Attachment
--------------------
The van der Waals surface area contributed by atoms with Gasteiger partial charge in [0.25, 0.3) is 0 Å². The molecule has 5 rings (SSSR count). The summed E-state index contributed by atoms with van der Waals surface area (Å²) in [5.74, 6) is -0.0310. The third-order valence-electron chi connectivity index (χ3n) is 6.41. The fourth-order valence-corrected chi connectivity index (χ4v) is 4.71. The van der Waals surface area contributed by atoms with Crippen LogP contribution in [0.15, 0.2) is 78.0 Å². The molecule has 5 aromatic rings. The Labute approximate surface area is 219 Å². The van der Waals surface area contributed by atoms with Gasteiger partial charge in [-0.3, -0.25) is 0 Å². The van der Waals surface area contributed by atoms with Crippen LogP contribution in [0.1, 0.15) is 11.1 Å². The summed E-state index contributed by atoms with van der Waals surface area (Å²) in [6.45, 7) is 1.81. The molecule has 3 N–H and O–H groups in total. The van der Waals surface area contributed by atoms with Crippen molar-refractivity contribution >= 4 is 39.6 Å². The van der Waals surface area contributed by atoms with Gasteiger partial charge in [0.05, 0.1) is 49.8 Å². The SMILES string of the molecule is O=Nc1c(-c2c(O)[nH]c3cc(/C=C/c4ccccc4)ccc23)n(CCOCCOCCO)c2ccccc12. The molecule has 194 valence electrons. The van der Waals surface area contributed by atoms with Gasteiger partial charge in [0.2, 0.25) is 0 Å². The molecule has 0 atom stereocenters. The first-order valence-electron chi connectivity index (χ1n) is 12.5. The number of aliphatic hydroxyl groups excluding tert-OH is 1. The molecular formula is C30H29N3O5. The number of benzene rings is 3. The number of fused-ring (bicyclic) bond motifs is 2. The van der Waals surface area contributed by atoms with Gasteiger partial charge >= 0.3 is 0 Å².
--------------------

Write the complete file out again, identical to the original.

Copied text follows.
The van der Waals surface area contributed by atoms with Gasteiger partial charge in [0.25, 0.3) is 0 Å². The molecule has 5 rings (SSSR count). The summed E-state index contributed by atoms with van der Waals surface area (Å²) in [5.74, 6) is -0.0310. The third-order valence-electron chi connectivity index (χ3n) is 6.41. The fourth-order valence-corrected chi connectivity index (χ4v) is 4.71. The van der Waals surface area contributed by atoms with Crippen LogP contribution in [0.15, 0.2) is 78.0 Å². The molecule has 5 aromatic rings. The Labute approximate surface area is 219 Å². The van der Waals surface area contributed by atoms with Gasteiger partial charge in [-0.3, -0.25) is 0 Å². The van der Waals surface area contributed by atoms with Crippen LogP contribution in [0.1, 0.15) is 11.1 Å². The summed E-state index contributed by atoms with van der Waals surface area (Å²) in [6.45, 7) is 1.81. The molecule has 3 N–H and O–H groups in total. The van der Waals surface area contributed by atoms with Crippen molar-refractivity contribution >= 4 is 39.6 Å². The van der Waals surface area contributed by atoms with Gasteiger partial charge in [0.05, 0.1) is 49.8 Å². The SMILES string of the molecule is O=Nc1c(-c2c(O)[nH]c3cc(/C=C/c4ccccc4)ccc23)n(CCOCCOCCO)c2ccccc12. The molecule has 194 valence electrons. The van der Waals surface area contributed by atoms with Gasteiger partial charge in [0.2, 0.25) is 0 Å². The molecule has 0 atom stereocenters. The first-order valence-electron chi connectivity index (χ1n) is 12.5. The number of aliphatic hydroxyl groups excluding tert-OH is 1. The molecular formula is C30H29N3O5. The number of benzene rings is 3. The number of fused-ring (bicyclic) bond motifs is 2. The van der Waals surface area contributed by atoms with Gasteiger partial charge >= 0.3 is 0 Å².